Yet for all the enthusiasm that might be professed in Amman and Tel Aviv, the project faces several obstacles. Any cross-border agreement in the Middle East is fraught with problems, particularly at a time when moves towards a regional settlement have ground to a halt.
The Palestinian Authority, which has largely been left out of negotiations, is wary of participating at such a time of tension and mutual suspicion.
Environmental groups also question the viability of the Red Sea-Dead Sea project, arguing that mixing the very different waters from the two seas could endanger ecosystems.
If brine – the waste from the desalination process – is dumped into the Dead Sea, then its blue waters could turn a milky white and affect the tourist industry.
Environmentalists argue that the only way to ensure adequate water supplies – and preserve what’s left of the Dead Sea – is to stop water being diverted out of the River Jordan.
That would mean less water for agriculture and also for Jordanian and Israeli mining conglomerates which divert waters in the Jordan’s southern stretch to evaporation ponds in order to make valuable potash and bromine chemicals.
Persuading all these different interest groups – and countries bitterly divided by conflict and politics – to take action on the River Jordan is an enormous task.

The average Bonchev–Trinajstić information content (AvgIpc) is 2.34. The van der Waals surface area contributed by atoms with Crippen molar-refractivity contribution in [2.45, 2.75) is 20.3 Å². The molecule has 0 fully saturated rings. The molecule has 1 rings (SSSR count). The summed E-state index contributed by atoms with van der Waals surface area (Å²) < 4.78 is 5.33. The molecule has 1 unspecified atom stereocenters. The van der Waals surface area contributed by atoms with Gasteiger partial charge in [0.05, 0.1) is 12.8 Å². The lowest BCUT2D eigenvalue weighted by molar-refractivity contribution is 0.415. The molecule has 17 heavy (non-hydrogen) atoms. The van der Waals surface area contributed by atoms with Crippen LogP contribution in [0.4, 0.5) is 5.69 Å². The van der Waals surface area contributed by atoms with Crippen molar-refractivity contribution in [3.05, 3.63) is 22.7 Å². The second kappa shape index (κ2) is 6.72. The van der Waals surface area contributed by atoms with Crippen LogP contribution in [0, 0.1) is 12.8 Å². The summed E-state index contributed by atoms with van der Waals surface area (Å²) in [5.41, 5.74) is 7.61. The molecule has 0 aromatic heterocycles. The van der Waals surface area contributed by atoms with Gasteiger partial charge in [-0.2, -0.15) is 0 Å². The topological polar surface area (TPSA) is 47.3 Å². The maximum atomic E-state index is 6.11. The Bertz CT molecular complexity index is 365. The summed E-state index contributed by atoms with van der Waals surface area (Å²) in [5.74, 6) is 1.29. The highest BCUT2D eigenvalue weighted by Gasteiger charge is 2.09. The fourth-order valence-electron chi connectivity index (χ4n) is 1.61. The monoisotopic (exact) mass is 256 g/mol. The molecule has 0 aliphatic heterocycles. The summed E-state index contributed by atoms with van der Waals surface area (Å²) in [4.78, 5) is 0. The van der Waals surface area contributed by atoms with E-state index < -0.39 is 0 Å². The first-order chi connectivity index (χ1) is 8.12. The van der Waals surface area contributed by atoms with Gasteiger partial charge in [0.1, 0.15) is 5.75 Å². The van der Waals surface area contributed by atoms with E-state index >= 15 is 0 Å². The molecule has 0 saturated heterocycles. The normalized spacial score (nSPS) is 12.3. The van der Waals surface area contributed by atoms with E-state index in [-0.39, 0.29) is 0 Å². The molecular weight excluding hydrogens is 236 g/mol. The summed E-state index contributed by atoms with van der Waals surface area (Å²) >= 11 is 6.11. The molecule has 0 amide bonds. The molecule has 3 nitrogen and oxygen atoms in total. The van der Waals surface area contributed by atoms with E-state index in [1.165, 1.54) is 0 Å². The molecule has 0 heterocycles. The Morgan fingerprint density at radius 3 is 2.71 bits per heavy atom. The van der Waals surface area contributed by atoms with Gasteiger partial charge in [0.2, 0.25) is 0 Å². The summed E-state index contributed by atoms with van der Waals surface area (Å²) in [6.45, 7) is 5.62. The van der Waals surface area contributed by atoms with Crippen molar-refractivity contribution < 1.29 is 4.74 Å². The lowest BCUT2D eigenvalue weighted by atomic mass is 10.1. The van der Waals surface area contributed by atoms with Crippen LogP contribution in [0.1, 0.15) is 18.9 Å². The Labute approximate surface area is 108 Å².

Despite all the problems, water expert de Châtel sees some reasons for optimism. Environmental groups and others are working hard – against the odds – to revive the lower portions of the river.
“While the Jordan river will never return to its natural state," she says, "it could again becoming a living river and a carrier of holy water that is not only worshipped in a religious context but also revered and respected as the key to life and livelihood in this arid region.”
- Kieran Cooke is a former foreign correspondent for the BBC and the Financial Times, and continues to contribute to the BBC as well as international newspapers and radio networks.
The views expressed in this article belong to the author and do not necessarily reflect the editorial policy of Middle East Eye.
Photo: A Christian Orthodox priest baptises a baby in the Jordan River during a ritual at the Qasr al-Yahud baptism site in April 2009 (AFP)